Blog, News, Water Meadows Chronicles

The Water Meadow Chronicles, part 26

 Earlier this year the BWMG was asked to put together a submission as part of the Bury in Bloom bid to win the Anglia in Bloom competition. We put together a picture gallery and about 400 words describing our work only to be told that our maximum allowable word count was 80 words!! “Needed by tomorrow!”. Some very severe editing  followed and we were on target within the time constraint. A couple of weeks later we took the opportunity to meet the “in Bloom” judges when they were in town to view the exhibits. We displayed more pictures and described the work that all our volunteers are doing. The judges then travelled around the town so that they could see everything for themselves.

The result ?  On 7th September we were thrilled to hear that Bury won the Gold Award and Trophy for the  Large Town Category and, even better, Bury Water Meadows Group won the Gold Award and Trophy in the Wildlife and Conservation Category. We are very proud of this achievement and thank all the volunteers for their contribution .

More recently the national  “in Bloom” judges visited. Again we took the opportunity to meet the judges  to describe our work and we waited with bated breath. We were thrilled to be part of the submission by Bury St Edmunds that won Gold. Our prize was presented by Rachel de Thame.

Winning such prestigious prizes gives us a great sense of pride. Our efforts, bearing in mind that we are all volunteers, are being recognised. A second point is that this recognition helps to give us support in our efforts to fund raise for the projects we want to undertake.

All of this is “the glossy front end” of our efforts, of course. The volunteers continue to beaver away and more of their efforts can be seen on our Facebook page.

Over the last few weeks we have moved into autumn. It has been so varied. We have had beautiful dry weather and, more recently, we have had  some wet and windy weather. The theme throughout has been the mildness in the temperature. Very little frost has been felt. Perhaps two nights at most in the Water Meadows and that was a dusting rather than a heavy frost.  As a result many wildflowers seem to have had an extended flowering season. Our Biodiversity Survey volunteers have noted this throughout the Water Meadows.

They have noted, as well, changes in the presence of birds. Some migration departures were later than usual. Some, such as swans, left at about the usual time, but the cygnet continues to live a solitary life. We have worried about it but I saw it most recently only yesterday (29/11/2022) by the Abbey Gardens bridge. It was swimming with a flotilla of fourteen mallards, males and females, and two moorhens. 

Mushrooms and fungus have been having a field day. Probably because of the wet spell. I am including a number of photographs. Ironically, we are struggling to identify some of them. 

We have realised that the variety is enormous and we have a lot to learn. We are in a similar position with insects. There is a world of mini and micro beasts of which we do not know enough and yet they are vitally important to us, even if we don’t yet really understand it. For example, a couple of years ago our observers were reporting “bees”. When I asked “what type of bee?” my question was triggered by my observation that we had hive-based bees in the Crankles but we also had ground nesting bees nearby. Now we realise that there are several other types as well. My quiz question is “How many different types of bee do we have in the Water Meadows?”. Answers to, please. If this question intrigues you perhaps you would consider joining our survey team as well?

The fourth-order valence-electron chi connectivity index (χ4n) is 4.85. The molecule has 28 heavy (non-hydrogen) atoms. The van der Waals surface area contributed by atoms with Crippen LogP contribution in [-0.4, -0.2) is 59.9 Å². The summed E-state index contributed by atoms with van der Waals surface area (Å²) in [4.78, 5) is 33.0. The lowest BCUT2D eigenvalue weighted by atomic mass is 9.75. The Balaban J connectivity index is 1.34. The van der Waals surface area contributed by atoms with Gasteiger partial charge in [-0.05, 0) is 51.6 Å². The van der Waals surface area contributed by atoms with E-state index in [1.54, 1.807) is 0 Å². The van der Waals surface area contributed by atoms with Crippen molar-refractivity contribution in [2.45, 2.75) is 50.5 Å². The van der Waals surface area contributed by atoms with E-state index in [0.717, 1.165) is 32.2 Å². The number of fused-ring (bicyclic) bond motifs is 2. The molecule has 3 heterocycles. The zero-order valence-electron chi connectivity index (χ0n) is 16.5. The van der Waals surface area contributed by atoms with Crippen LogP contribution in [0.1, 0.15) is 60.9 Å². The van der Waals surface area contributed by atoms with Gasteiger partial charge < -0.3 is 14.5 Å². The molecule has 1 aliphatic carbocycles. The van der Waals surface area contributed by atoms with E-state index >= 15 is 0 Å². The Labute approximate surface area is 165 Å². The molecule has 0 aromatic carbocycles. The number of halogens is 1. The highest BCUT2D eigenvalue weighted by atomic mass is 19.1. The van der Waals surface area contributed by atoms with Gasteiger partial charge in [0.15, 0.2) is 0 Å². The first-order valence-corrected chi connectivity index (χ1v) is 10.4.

When we started the Biodiversity Survey three years ago, we were a small group of four observers who covered an area which we felt we could manage. This included Ram Meadow, the Crankles and No Mans Meadow. In year 2 (2021) we were joined by more observers and we began to increase the range of our observing. Now in our third year, while two original observers have been unable to continue, we have gained nine new members to the team. For the coordinator/ data analyst this has brought much more data. A welcome challenge.

We have started to include some Water Meadows areas which we didn’t manage to study before. At the north end of the Water Meadows we are including the area to the east of Ram Meadow. Previously unnamed, this large area of wild meadow is now called Ram Meadow East. Much of it has been undisturbed for many years and we are hoping to identify a diversity of bird life, plant life, insects and even mammals. Two of our observers are working in this area.

Further south, and upstream of the Lark, we are including the Eastgate weir area and the Abbey Gardens and Great Churchyard, as well. While the Abbey Gardens is, of course, an area with cultivated plants there are, nonetheless, wild flowers in the marginal grassy areas as well as lots of birds, butterflies and other insects. The Great Churchyard, on the other hand, which has been largely uncultivated, is a great source of bird, plant and wildlife. It is home to some protected species, such as hedgehogs, and we are hoping that the Council will begin to plan its’ grass mowing strategy in a more wildlife-friendly way.

Moving further south, the Water Meadows stretches round to include the Butts, the Saxon Gate reserve and Harp Meadow. Two of our observers are working in this area, as well. We are building a picture and it will be interesting to see how this stretch of the Water Meadows, as well as Ram Meadows East, compares with the other areas in relation to diversity given a relatively lighter footfall.

For the first time, we are continuing our surveying through the winter. We are looking forward to finding out in an organised rather than anecdotal way what wildlife there is.

Iain Carruthers-Jones